launched at u.s. military officials after u.s. surveillance spotted freshly dug mass graves inside the compound. nearly 20 u.s. hostages, 20 iraqi civilians and isis members accused by their own group of spying. defense secretary carter said he was proud of master sergeant wheeler. he said in his words he ran to the sound of the guns. he made d decision to go into the fire fight. he lost his life for it but secretary carter said as well there will continue to be risky missions like this for u.s. forces in iraq. he said they will continue to be in harm's way. jim sciutto, cnn, washington. and u.s. democratic presidential candidate hillary clinton was all smiles as she returned to the campaign trail after -- one day after 11 grueling hours of questioning on
capitol hill. house committee grilled the former secretary of state on her handling of a dead hi attack on the u.s. diplomatic compound in eastern libya. republicans as you might imagine weren't satisfied with clinton's answers but many analysts say she emerged from the hearing largely unscathed. clinton mentioned the hearing friday while addressing a women's leadership forum. >> it's been quite a week, hasn't it. well, thank you all so much. i am absolutely delighted to be here. as some of you may know, i had a pretty long day yesterday. >> and another thing that might delight hillary clinton, a new poll released by the quinnipiac university, hillary clinton has recaptured the lead among likely democratic caucusvoters in the
state of iowa. 51% backed clinton while 40% support her rival vermont senator bernie sanders. and we have some news from the world of baseball. kansas city royals are heading to the world series for a second year in a row after defeating toronto blue jays, 4-3 on friday. the royals will play the new york mets with the first game of the world championship happening on tuesday. a lot of people can't wait for that. coming up, climate storms like hurricane patricia. we'll discuss whether they're connected. that's coming up next.
welcome back. i'm fred plight finn. we want to update you on hurricane patricia. the storm has weakened again and is now considered a category 1 hurricane, but, of course, idiot did make landfall on the pacific coast and is record as the most. patricia is still highly dangerous. right now flooding and mudslides are among the main concerns.
and even though it's rapidly weakening, our experts still call hurricane patricia, quote, historic because before it made landfall, it was the strongest storm ever measured in the western hemisphere and it was also the second strongest storm ever observed globally behind typhoon tip in the western hemisphere in 1979. hurricane patricia had the strongest winds ever observed, and when it was over the western pacific the storm intensified very, very quickly, one of the fattest on record. at 12:01 thursday patricia was a tropical storm and then at 5:30 a.m. friday morning it had become a category 5 hurricane just to give you an idea how fast it's all happened. now it's been downgrade 24d hours late to just a category 1 which, of course, still very, very dangerous. the official magnitude of hurricane patricia has some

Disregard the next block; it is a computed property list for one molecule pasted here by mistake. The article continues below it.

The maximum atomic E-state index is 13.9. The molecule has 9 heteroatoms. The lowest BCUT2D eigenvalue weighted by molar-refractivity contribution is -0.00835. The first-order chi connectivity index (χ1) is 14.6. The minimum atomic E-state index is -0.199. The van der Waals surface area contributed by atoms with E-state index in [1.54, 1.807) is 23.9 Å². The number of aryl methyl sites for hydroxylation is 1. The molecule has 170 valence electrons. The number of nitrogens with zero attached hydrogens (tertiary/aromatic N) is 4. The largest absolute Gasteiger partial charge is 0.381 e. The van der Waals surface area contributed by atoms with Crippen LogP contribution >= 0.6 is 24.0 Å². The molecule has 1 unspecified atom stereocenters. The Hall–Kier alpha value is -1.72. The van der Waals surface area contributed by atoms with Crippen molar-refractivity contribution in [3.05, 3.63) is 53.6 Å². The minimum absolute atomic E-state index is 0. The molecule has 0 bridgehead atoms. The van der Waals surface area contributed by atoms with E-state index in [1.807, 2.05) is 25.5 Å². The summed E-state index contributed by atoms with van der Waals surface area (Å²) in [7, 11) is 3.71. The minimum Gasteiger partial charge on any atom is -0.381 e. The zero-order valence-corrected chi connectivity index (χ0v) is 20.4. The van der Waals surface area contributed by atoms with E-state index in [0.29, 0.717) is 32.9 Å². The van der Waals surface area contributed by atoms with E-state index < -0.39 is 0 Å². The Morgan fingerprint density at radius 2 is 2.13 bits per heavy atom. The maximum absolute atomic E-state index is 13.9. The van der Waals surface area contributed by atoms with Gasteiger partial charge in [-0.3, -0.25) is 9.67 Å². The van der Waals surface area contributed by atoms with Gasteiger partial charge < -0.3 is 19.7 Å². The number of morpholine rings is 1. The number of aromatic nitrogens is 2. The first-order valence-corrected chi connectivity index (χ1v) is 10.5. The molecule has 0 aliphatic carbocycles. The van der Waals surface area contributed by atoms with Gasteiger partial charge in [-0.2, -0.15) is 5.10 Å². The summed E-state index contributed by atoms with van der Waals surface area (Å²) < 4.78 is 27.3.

people wondering whether climate change made this hurricane worse. as meteorologist says -- >> nearly 99% of scientists who study our climate say it's happening and it's happening because of human activities. with all the evidence we have of warming earth it's harder and harder to be a skeptic. we're talking temperature rises, ocean and ice. it's our heat waves in india that's killed thousands and we look back to 2010 where in russia tens of thousands of people were killed because of extreme heat. we're talking nine of the ten warmest years happening since 2000. 2014 was the warmest year on
record with 2015 look tock set the charts as well. the ippc says that a warming planet is unequivocal. it's happened. humans are causing temperatures to rise by burning fossil fuels, greenhouse gas emissions, specifically c02, reaching levels we haven't. as we pump more c02 into the atmosphere, the oceans are absorbing it, making it more acidic, threatening the marine life. the oceans have seen a rise in it since the industrial revolution. this is an urgent situation. this is not smgs smg that has just come to mind. it's astounding to see the facting, astounding to see the statistics, something we have never experienced before, highlighting that red flag that we need to deal with this in an urgent manner. >> derek van damme reporting there and a crucial part of it
is how governments deal with them. joining us to deal with them right here in london from skype is emily wilkinson. she's a research fellow at the overseas development research institute. first of all, good morning to you. >> good morning, fred. >> there was so much talk that perhaps el nino contributed to the fact that the waters with were so warm. how can the governments react better to something like this? >> well, the mexican government has a good system and i think they've responded very well. the evacuations they've kaeed out has been really effective and so far no fatalities releitesed to this hurricane. what needs to be done is better development plan, so there are lots of people living in coastal areas who are very exposed to these events. we need to think more about locating people further inland, avoiding destruction of mangroves, which form natural